Two EU bodies spending money like no tomorrow
In these times of austerity when the EU Council, European Commission and the European Parliament are making efforts to cut costs, there are two EU bodies operating under the radar whose budgets have been increasing in an unchallenged way: the Economic and Social Committee (EESC) and the Committee of the Regions (CoR).
In May 2011 the European Parliament passed a resolution calling on the EESC in particular to implement a "comprehensive spending review" and "identify possible savings" - but still their budgets rise.
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The budgetary control committee of the European Parliament challenged the secretaries general of the EESC and CoR - Martin Westlake and Gerhard Stahl - who once again failed to provide any concrete proposals on how savings might be made.
The figures speak for themselves.
Over the last eight years, the budgets of the EESC and CoR will have increased by some 50 percent, reaching €130 million and €86.5 million, respectively. There are around 50 officials at each committee with a minimum salary of €123.890 and six officials at each committee earning over €180,000 - more than the Dutch or UK prime minister.
Over half of the EESC's and the CoR's annual budgets are devoted to their members' expenses, travel costs and staff salaries and pensions.
In 2010, the 344 EESC members produced 181 opinions, which when divided with the annual budget means each opinion came at an average cost of €660,000, while no information is made available regarding how these opinions influenced legislation. If they did so at all.
Average travel expenses per member were €49,000, while a scheme whereby members receive 'lump sums' per meeting attended - without the need to prove they actually incurred the expenses - will still be in use until 2015. Why not now? The EESC remains elusive.
The main mandate of both committees is to "engage participation" from citizens. But there are many indications that neither committee is successful in this.
Many EU commentators over the last 20 years have questioned the impact of the EESC on the policy process. The CoR claims to provide "institutional representation" for all the EU's areas and regions. But the regional interests are already represented by the governments of the Member States, while many of Europe's regions have their own representations in Brussels.
And as far as outreach is concerned, the EESC and CoR websites account for 0.35 percent and 0.27 percent, respectively of total visitors to the europa.eu domain.
The EESC's own figures show an average of 31,472 unique users per month. By way of comparison, the website of London-based fundraising company JustGiving is accessed by over 2.5 million unique users per month.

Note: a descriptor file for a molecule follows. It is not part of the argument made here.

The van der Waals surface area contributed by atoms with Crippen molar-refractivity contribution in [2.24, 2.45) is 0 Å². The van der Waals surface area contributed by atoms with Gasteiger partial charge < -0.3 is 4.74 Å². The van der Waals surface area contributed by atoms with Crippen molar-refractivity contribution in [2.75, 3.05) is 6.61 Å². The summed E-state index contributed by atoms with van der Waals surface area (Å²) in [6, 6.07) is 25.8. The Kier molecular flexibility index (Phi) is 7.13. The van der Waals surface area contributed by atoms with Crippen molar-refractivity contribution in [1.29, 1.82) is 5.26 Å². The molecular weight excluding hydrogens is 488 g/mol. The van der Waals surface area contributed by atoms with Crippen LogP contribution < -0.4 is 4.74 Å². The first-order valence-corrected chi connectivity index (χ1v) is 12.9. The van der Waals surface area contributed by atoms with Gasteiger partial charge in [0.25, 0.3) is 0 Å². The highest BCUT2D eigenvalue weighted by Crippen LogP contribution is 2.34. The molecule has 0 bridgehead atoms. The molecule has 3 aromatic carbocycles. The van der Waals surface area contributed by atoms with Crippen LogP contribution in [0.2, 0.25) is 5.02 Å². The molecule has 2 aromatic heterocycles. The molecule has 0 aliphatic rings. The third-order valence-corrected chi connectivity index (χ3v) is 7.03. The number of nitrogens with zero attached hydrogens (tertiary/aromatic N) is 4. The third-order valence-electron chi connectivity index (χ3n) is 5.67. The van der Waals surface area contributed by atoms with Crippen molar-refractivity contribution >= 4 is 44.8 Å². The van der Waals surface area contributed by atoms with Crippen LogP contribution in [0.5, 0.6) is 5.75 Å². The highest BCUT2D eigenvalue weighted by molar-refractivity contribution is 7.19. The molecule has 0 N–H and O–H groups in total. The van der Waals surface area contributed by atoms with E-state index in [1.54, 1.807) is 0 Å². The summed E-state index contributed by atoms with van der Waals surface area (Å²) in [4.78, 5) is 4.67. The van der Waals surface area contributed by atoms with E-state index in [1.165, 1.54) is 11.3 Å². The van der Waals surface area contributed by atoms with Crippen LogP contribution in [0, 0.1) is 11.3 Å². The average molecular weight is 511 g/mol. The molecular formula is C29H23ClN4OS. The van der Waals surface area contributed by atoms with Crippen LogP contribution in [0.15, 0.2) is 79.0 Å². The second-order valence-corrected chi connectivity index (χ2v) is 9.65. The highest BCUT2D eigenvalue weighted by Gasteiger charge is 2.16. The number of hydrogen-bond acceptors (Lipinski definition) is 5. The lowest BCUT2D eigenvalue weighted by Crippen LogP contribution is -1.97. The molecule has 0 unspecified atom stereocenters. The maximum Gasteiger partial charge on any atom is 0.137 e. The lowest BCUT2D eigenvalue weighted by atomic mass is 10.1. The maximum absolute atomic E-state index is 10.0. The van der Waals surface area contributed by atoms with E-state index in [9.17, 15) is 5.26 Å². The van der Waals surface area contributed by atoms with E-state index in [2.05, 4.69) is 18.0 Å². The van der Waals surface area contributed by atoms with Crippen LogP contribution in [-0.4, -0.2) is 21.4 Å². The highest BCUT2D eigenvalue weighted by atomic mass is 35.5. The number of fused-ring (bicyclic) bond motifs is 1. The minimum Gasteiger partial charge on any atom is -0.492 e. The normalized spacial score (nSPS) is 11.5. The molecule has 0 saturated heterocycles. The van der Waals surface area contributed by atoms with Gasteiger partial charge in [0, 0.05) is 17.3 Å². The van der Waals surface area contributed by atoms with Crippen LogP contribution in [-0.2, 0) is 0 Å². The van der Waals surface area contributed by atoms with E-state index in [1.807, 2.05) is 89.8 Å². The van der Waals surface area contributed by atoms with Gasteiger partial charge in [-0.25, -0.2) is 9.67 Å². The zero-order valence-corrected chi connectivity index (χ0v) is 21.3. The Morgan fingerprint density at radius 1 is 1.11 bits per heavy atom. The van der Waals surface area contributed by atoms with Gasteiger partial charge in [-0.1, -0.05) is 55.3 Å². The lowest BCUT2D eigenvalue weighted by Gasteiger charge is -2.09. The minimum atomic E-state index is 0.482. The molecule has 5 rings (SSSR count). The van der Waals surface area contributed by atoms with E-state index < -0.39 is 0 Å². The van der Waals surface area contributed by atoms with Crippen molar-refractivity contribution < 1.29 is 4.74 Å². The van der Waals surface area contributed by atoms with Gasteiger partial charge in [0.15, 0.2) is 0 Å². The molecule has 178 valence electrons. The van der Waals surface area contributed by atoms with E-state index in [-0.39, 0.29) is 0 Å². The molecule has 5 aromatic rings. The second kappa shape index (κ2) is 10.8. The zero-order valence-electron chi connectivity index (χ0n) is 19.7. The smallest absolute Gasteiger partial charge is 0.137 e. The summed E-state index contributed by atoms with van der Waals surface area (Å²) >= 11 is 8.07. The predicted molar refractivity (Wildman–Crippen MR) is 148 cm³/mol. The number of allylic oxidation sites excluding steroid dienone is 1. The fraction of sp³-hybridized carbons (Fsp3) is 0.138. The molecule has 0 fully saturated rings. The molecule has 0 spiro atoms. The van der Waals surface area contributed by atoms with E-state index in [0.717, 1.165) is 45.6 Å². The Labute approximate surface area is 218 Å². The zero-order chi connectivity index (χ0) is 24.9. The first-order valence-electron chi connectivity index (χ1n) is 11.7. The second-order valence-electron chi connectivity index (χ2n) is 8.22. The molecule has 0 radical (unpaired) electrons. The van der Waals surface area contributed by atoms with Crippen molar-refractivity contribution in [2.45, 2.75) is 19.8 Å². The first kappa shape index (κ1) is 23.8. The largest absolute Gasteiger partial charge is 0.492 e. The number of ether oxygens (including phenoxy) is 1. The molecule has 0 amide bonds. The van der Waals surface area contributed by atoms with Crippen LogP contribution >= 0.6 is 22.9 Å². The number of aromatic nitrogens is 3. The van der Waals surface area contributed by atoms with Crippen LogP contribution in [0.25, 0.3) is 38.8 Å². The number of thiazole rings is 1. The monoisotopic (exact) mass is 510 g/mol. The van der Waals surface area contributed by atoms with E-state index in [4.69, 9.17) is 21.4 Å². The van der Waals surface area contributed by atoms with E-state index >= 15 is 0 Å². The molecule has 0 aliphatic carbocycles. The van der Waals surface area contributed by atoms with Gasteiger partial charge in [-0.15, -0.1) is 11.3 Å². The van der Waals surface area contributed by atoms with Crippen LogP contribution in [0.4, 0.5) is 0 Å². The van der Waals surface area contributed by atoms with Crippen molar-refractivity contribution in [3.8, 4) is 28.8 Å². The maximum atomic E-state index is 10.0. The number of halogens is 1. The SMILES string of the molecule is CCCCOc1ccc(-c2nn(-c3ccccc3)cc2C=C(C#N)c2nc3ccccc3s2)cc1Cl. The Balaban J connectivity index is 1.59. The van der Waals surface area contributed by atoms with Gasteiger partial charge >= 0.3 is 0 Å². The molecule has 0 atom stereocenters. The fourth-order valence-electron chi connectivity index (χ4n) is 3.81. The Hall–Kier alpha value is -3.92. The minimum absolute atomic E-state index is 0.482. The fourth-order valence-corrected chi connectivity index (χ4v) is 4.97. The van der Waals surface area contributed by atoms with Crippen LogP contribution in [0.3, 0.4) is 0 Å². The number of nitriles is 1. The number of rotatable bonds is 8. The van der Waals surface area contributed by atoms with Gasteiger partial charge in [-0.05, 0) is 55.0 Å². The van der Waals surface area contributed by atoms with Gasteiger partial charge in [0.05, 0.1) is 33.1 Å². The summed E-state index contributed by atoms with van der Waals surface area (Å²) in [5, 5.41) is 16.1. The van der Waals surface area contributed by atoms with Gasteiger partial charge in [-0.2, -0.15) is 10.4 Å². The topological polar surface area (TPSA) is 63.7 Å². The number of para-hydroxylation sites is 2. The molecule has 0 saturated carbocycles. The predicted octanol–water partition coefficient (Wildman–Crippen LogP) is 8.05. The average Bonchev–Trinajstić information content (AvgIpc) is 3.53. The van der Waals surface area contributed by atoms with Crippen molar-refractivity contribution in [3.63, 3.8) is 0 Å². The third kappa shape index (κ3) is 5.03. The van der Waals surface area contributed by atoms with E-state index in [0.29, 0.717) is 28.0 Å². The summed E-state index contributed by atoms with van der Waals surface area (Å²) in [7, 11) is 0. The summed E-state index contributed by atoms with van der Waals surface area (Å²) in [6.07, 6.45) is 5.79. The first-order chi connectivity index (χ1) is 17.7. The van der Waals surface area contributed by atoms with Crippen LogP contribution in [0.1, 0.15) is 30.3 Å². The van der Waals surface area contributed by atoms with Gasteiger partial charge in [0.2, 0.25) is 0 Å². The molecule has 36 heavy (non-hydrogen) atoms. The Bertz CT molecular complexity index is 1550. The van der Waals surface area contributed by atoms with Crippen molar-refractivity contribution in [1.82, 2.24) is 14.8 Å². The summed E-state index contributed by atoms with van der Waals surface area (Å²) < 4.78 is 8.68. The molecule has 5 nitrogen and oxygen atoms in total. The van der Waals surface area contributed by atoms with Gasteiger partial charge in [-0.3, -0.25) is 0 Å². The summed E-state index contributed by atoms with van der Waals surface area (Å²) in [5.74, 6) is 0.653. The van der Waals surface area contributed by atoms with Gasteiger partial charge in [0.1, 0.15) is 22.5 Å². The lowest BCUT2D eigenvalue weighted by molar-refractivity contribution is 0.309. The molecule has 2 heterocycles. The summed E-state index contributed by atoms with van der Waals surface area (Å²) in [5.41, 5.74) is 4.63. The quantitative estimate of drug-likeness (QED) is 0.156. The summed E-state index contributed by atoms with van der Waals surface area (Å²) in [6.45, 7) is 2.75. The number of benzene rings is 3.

The two EU committees do not fare any better on utilising social media, having fewer Facebook 'likes' or Twitter users than they do staff.
When challenged about these figures, Stahl simply responded that the CoR "cannot be there for direct contact with every citizen," while Westlake referred to the vice-president for communication of the EESC as being "extremely active" on Twitter.
I leave it to readers to decide for themselves whether having 556 Twitter followers qualifies as being "extremely active" in engaging participation from Europe's 500 million citizens.
There have already been calls for closer scrutiny of the EESC and CoR, and even their abolition, but so far to no avail.
Helle Thorning-Schmidt, the recently elected Danish leader and a former MEP, called for the abolition of both in 2003, stressing that they were "too costly" and were "not adding sufficient value".
Her recommendation was evidently ignored, given the enhanced roles (and budgets) the two committees received in the Lisbon Treaty.
In January 2011, an initial draft of a position paper by the Alliance of Liberals and Democrats in Europe (Alde) called for the abolition of both bodies. But then, following pressure from Alde members in the CoR, the published version of the paper recommended a restructuring instead.
The European Parliament has a duty to challenge the two committees on their budget increases and to provide scrutiny and transparency. Once the issue is out in the open, we may finally have to demand a merger of the EESC and CoR into a more cost-effective body, or indeed, as the current Prime Minister of Denmark and rotating president of the EU Council once proposed, their complete abolition.
The author is a Belgian MEP and vice president of the European Conservatives and Reformists group in the EU parliament